Signs that corporate Britain is winning the war on inflation can be found everywhere you look.
Look beyond the struggling independent retailers and small manufacturers that dominate the television and radio news to the sales and profits of our biggest companies, where robust performance is the norm and promises of big payouts to shareholders come true.
In response to this safe outlook for most businesses, the UK share market rallied to near all-time highs on Friday, providing investors with the perfect marriage of a steady stream of income and increased wealth.
Crisis, what kind of crisis? The view from the boardroom is rosy – managers seem to have found a way to pass on the extra costs suppliers charge to customers.
This does not mean that the three years marked by the Covid-19 pandemic and the Russian invasion of Ukraine passed easily. It was very difficult to manage, and thousands of business people worked day and night to keep their organizations alive.
However, huge government subsidies, mostly without strings attached, meant they were able to weather the storm with profitability largely intact.
Meanwhile, the standard of living of households is collapsing. That’s a drop that the Resolution Foundation’s latest estimate will amount to a 7% drop in disposable income – or £2,100 per household – over this year and next. This is a disaster and will dwarf the 5% drop in disposable income that followed the 2008 financial crisis.
Mortgage holders due to refinance their loan this year will find the hit to their income increased by an average of £3,000 a year in extra interest following nine increases in the Bank of England’s base rate.
If there is a justification for double-digit price increases, it would surely be that employers are not only dealing with skyrocketing energy bills and skyrocketing raw material prices, but also giving all employees a 10 percent pay rise. The basic rule is that wages represent 70% of the company’s costs, so in the absence of a double-digit wage increase, a double-digit price increase cannot be justified.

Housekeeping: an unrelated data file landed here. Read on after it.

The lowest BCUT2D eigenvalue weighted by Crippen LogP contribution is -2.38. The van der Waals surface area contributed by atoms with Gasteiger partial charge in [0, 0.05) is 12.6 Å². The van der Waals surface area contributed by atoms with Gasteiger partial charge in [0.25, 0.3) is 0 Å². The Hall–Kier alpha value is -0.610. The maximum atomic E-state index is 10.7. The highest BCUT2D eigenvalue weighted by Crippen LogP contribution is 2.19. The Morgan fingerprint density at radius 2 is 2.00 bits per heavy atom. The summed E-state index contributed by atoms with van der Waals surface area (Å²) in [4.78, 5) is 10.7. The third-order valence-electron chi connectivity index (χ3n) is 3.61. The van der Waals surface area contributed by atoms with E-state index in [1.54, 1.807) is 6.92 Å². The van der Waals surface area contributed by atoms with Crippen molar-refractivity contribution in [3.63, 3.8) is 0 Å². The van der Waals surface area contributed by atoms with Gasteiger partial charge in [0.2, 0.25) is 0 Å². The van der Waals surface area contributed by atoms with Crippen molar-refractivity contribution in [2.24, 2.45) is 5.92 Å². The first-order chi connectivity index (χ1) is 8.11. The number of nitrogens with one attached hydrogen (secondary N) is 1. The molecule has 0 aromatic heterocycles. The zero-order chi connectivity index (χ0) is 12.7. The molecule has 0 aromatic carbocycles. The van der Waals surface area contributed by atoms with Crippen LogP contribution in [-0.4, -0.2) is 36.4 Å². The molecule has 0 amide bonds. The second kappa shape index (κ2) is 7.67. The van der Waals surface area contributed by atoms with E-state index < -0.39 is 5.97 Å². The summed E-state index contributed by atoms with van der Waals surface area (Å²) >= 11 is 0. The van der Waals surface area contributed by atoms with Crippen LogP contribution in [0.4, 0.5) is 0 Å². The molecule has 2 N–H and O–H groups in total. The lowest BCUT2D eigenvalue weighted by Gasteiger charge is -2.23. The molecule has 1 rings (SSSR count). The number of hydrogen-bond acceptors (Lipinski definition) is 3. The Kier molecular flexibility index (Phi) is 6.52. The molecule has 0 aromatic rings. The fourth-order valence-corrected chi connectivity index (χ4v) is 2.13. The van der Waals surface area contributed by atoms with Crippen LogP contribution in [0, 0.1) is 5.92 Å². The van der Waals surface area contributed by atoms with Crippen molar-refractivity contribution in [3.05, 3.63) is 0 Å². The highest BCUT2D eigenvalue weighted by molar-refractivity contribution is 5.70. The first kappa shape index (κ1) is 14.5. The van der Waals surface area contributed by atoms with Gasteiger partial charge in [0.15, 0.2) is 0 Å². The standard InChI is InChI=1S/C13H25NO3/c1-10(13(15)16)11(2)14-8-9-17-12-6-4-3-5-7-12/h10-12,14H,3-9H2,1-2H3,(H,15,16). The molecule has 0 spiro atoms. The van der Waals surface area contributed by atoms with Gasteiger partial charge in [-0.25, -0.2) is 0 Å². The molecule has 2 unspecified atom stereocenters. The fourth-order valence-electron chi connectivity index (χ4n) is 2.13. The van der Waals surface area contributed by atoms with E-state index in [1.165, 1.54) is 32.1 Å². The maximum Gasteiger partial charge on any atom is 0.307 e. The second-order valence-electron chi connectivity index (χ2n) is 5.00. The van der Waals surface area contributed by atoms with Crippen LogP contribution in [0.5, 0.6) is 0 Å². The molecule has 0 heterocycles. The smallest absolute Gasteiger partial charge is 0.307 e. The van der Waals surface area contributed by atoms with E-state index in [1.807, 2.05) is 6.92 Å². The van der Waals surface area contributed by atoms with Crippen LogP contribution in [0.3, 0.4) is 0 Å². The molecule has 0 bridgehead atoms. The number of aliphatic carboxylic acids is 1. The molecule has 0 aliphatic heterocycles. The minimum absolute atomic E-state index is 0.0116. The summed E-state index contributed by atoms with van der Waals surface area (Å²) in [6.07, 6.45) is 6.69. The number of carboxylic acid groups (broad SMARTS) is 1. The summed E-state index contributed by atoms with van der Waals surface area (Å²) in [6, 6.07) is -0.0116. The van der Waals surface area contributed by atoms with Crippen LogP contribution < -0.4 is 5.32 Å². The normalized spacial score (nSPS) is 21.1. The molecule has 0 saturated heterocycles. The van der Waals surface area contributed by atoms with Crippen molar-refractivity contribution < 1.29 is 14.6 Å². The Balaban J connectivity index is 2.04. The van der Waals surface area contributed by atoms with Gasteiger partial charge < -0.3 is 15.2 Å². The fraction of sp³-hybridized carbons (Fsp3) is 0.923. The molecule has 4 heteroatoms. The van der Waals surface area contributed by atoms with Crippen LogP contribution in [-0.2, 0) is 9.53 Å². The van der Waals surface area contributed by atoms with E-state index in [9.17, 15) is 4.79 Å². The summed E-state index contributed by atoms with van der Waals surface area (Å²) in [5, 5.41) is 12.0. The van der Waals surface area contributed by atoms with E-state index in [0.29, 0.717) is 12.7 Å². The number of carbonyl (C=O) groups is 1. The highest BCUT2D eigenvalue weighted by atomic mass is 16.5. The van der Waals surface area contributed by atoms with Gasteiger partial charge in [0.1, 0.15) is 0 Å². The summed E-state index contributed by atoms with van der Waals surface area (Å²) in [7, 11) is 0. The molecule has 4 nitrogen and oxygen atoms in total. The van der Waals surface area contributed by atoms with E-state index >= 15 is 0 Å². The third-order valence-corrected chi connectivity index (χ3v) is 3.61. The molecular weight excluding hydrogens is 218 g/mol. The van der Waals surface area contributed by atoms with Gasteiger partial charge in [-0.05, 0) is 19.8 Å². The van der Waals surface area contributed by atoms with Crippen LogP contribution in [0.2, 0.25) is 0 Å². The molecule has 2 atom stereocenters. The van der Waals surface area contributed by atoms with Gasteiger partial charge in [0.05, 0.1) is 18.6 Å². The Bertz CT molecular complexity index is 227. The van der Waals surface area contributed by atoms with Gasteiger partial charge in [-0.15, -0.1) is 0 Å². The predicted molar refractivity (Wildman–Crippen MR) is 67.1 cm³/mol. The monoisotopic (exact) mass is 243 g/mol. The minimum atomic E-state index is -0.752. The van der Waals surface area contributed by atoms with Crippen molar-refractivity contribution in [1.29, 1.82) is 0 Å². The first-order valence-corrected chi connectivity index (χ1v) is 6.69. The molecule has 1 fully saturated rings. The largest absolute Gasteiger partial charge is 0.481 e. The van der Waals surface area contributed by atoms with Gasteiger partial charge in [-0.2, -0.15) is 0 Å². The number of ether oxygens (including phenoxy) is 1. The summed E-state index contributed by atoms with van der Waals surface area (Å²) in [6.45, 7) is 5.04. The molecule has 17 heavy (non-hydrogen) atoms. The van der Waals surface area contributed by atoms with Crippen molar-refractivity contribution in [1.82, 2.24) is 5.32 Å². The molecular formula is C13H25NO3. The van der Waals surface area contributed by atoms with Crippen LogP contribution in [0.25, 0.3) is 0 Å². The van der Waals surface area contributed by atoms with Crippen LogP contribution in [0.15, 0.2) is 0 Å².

Next week, data from the Office for State Statistics will show how much earnings rose in the year to November, and City analysts expect the figure with bonuses to be the same as for the year to October, which was 6.1%.
That’s more than four percentage points behind inflation, which we’ll also get an update on next week. Those same City analysts expect the latest Consumer Price Index (CPI) for December to show price increases still in double digits, with only a slight drop, from 10.7% to 10.6%.
Last week’s data from employment website Indeed.com shows the situation is even worse for many workers. A look at the recruitment site reveals hospital trusts looking for qualified nurses with a pleading message and promises of excellent benefits – which would otherwise mean rapidly rising salaries.
Not for nurses. Wages for new starters rose by just 2.9% over the past year. Existing staff are still awaiting the outcome of salary negotiations.
Perhaps someone at the Department of Health has shown the health minister, Steve Barclay, these figures, and that is why he is backing away from an earlier decision to stick with his body’s modest 4% pay review recommendation.
Private sector workers do not fare much better unless they are in the City of London, the technology industry or the business services sector such as accountancy. The average annual wage payment at large employers is stuck at 4% and there is little incentive behind workers’ demands for a bigger increase.
Indeed says its tool for tracking more than 7,000 different job titles and thousands of employment subcategories shows that average wage increases have fallen from 6.4% to 6% since June and continue to slide.
Contrast this with Germany, where Indeed says wage growth reached 7.1% in October while inflation was 10.4%; or France, where wages rose by 5%, while inflation was 7.1%.
Most workers are suffering from falling disposable incomes, but those in the UK are suffering more than most in Europe.
Could it be that British workers are poor negotiators, even compared to British pensioners, who have made it clear to every government since the turn of the century that they will only vote for a party that takes care to increase their state pension at least in line with inflation and their private pensions protected?
American consumers are slowly waking up to the colossal rip-off that results from monopoly capitalism, but British consumers allow price gouging without justification. Unless they believe that protecting the interests of international investors is a good reason to accept high prices and low wages, they must act now.